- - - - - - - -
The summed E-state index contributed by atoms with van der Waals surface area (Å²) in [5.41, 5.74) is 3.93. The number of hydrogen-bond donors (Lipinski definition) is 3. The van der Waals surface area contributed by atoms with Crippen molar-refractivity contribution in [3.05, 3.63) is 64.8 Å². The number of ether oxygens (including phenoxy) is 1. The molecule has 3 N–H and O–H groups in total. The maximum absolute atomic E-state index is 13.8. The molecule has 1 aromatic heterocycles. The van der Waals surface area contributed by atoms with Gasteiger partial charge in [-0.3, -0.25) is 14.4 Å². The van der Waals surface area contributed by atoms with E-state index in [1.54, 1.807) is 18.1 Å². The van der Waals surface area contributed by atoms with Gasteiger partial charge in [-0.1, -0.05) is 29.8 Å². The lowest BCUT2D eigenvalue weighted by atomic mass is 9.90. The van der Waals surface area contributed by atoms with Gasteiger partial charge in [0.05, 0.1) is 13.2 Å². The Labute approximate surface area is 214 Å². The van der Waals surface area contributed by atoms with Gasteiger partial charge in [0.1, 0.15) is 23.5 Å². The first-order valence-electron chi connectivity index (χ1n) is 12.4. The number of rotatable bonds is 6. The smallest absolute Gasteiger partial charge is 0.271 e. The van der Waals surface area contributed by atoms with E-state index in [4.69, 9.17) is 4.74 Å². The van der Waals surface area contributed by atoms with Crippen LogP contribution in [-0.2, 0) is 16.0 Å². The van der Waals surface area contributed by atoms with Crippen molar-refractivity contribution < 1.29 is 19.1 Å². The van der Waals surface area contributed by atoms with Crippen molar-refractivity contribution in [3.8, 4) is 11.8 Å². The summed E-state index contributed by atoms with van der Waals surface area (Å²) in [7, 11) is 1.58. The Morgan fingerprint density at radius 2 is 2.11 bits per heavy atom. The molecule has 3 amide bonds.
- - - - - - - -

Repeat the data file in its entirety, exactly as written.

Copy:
The summed E-state index contributed by atoms with van der Waals surface area (Å²) in [5.41, 5.74) is 3.93. The number of hydrogen-bond donors (Lipinski definition) is 3. The van der Waals surface area contributed by atoms with Crippen molar-refractivity contribution in [3.05, 3.63) is 64.8 Å². The number of ether oxygens (including phenoxy) is 1. The molecule has 3 N–H and O–H groups in total. The maximum absolute atomic E-state index is 13.8. The molecule has 1 aromatic heterocycles. The van der Waals surface area contributed by atoms with Gasteiger partial charge in [-0.3, -0.25) is 14.4 Å². The van der Waals surface area contributed by atoms with E-state index in [1.54, 1.807) is 18.1 Å². The van der Waals surface area contributed by atoms with Gasteiger partial charge in [-0.1, -0.05) is 29.8 Å². The lowest BCUT2D eigenvalue weighted by atomic mass is 9.90. The van der Waals surface area contributed by atoms with Gasteiger partial charge in [0.05, 0.1) is 13.2 Å². The Labute approximate surface area is 214 Å². The van der Waals surface area contributed by atoms with Gasteiger partial charge in [0.1, 0.15) is 23.5 Å². The first-order valence-electron chi connectivity index (χ1n) is 12.4. The number of rotatable bonds is 6. The smallest absolute Gasteiger partial charge is 0.271 e. The van der Waals surface area contributed by atoms with E-state index in [4.69, 9.17) is 4.74 Å². The van der Waals surface area contributed by atoms with Crippen LogP contribution in [-0.2, 0) is 16.0 Å². The van der Waals surface area contributed by atoms with Crippen molar-refractivity contribution < 1.29 is 19.1 Å². The van der Waals surface area contributed by atoms with Crippen molar-refractivity contribution in [3.8, 4) is 11.8 Å². The summed E-state index contributed by atoms with van der Waals surface area (Å²) in [7, 11) is 1.58. The Morgan fingerprint density at radius 2 is 2.11 bits per heavy atom. The molecule has 3 amide bonds.